Thirteen Reasons Why

Thirteen Reasons Why Literary Elements


Crime Fiction, Young Adult Fiction, Young Adult Problem Novel

Setting and Context

Thirteen Reasons Why takes place in a fictional suburban town called Crestmont in the United States. Though the temporal context is not explicitly mentioned, it is evident that the story is set during the 2000s.

Narrator and Point of View

The narration of the book flips back and forth between Clay Jensen and Hannah Baker. Clay narrates in real time, whereas Hannah’s narration is a prerecorded summary of past events. When they narrate, both Clay and Hannah speak in the first-person point of view.

Tone and Mood

The tone of Thirteen Reasons Whys is somber and serious, with elements of dark humor interlaced. The mood is tense and anxious as Clay waits for his tape to begin, and then tragic when Hannah reaches her breaking point.

Protagonist and Antagonist

The protagonists of the novel are Clay Jensen and Hannah Baker. The antagonists are bullying, rumors, and rape culture, all of which are personified by the baker’s dozen.

Major Conflict

The major conflict of Thirteen Reasons Why is Clay grappling with the possibility that he played a role in Hannah’s suicide.


The party where Hannah and Clay have “their night” is the climax of the book (316). This party is where all of the baker’s dozen and their stories tangle and collide.


Hannah’s story has many recurring elements, and the stories of her classmates are all connected. Because of this, Hannah makes frequent use of foreshadowing in her tapes, often taunting her listeners by hinting at the revelations and exposed secrets yet to come. Below are several examples from the text:

“I should have waited till after school. I should have given Jenny one final day of peace. Though she doesn’t deserve it.” (10)

“And Justin, honey, stick around. You’re not going to believe where your name pops up next.” (50)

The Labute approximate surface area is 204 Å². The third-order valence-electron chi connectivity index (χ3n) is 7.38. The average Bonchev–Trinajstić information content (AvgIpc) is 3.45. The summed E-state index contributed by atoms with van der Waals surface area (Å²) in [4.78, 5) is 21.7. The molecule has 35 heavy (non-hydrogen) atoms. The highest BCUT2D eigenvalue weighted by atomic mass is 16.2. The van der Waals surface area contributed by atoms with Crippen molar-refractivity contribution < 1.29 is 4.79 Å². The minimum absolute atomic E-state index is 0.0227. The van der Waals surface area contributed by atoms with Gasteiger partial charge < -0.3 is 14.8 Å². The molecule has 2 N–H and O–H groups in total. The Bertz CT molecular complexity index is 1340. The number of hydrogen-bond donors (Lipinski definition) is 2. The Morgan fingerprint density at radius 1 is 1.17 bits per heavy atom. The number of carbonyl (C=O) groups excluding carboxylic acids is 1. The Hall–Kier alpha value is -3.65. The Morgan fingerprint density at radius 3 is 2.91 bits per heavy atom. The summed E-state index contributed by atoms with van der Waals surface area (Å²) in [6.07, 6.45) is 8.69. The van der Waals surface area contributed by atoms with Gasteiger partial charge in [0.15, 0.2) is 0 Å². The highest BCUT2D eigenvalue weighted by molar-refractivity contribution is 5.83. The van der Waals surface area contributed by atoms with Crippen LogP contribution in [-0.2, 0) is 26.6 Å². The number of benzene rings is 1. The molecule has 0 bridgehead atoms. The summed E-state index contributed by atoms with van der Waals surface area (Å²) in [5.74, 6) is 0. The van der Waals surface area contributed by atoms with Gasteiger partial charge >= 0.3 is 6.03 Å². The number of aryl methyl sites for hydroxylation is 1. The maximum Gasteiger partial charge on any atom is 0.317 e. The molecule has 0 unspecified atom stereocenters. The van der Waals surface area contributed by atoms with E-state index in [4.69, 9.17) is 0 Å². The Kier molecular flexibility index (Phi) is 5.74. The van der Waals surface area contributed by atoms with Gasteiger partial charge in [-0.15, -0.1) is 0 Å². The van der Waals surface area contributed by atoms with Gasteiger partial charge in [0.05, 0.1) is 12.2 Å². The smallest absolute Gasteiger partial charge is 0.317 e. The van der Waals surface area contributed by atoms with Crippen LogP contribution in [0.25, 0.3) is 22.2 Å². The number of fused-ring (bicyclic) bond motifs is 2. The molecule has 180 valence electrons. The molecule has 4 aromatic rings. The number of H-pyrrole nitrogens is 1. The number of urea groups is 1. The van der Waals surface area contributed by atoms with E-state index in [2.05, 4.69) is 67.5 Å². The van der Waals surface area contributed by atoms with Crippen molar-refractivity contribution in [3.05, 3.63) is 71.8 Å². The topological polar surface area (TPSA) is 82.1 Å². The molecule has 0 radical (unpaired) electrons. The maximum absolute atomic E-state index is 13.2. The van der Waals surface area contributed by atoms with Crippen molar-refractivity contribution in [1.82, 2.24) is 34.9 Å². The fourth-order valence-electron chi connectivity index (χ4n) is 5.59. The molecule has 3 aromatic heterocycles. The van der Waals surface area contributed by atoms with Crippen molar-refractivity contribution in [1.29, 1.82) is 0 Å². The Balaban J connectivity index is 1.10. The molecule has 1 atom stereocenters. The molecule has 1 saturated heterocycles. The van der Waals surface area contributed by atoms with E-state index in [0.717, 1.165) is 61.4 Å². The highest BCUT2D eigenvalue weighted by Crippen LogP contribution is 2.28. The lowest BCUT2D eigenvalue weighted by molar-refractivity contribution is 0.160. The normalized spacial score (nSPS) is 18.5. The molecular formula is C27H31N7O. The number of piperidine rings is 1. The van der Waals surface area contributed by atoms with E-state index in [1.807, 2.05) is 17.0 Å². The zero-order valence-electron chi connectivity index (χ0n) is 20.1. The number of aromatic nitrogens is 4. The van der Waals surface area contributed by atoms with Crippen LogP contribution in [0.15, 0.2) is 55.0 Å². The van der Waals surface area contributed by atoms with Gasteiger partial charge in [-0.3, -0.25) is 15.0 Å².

“Plus, he’s got a whole tape all to himself…” (74)

“Which is very unfortunate, as it turns out. But that is for a later tape.” (87)

“Let me tell you that there is a much bigger, more important party later in the tapes.” (153)


When Clay goes to Tony’s house to borrow the Walkman, Tony asks him what’s going on. After thinking, “Oh, well, since you asked, I got a bunch of tapes in the mail today from a girl who killed herself. Apparently, I had something to do with it,” Clay responds to Tony, “Not much” (52). This is a macabre, yet comedic, use of understatement.


When discussing her and Clay’s relationship, Hannah quotes lines from Shakespeare’s Romeo and Juliet. Clearly, she sees connections between the famous tragedy of the star-crossed lovers, and her and Clay.


See “Imagery” section of the guide.




There are several uses of parallelism in Thirteen Reasons Why. Clay sees parallels between himself and Hannah, and between Hannah and Skye:

“We walked those streets together, Hannah. Different routes, but at the same time. On the same night. We walked the streets to get away. Me, from you. And you, from the party. But not just from the party.” (392)

“But Skye’s walking down the same stretch of hall where I watched Hannah slip away two weeks ago. On that day, Hannah disappeared into a crowd of students, allowing the tapes to say her good-bye. But I can still hear the footsteps of Skye Miller, sounding weaker and weaker the further she gets.” (449)

Metonymy and Synecdoche



Hannah anthropomorphizes the scar Jessica gives her, and describes how it says “good morning” to her when she starts her day and “sleep tight” when she goes to bed (106).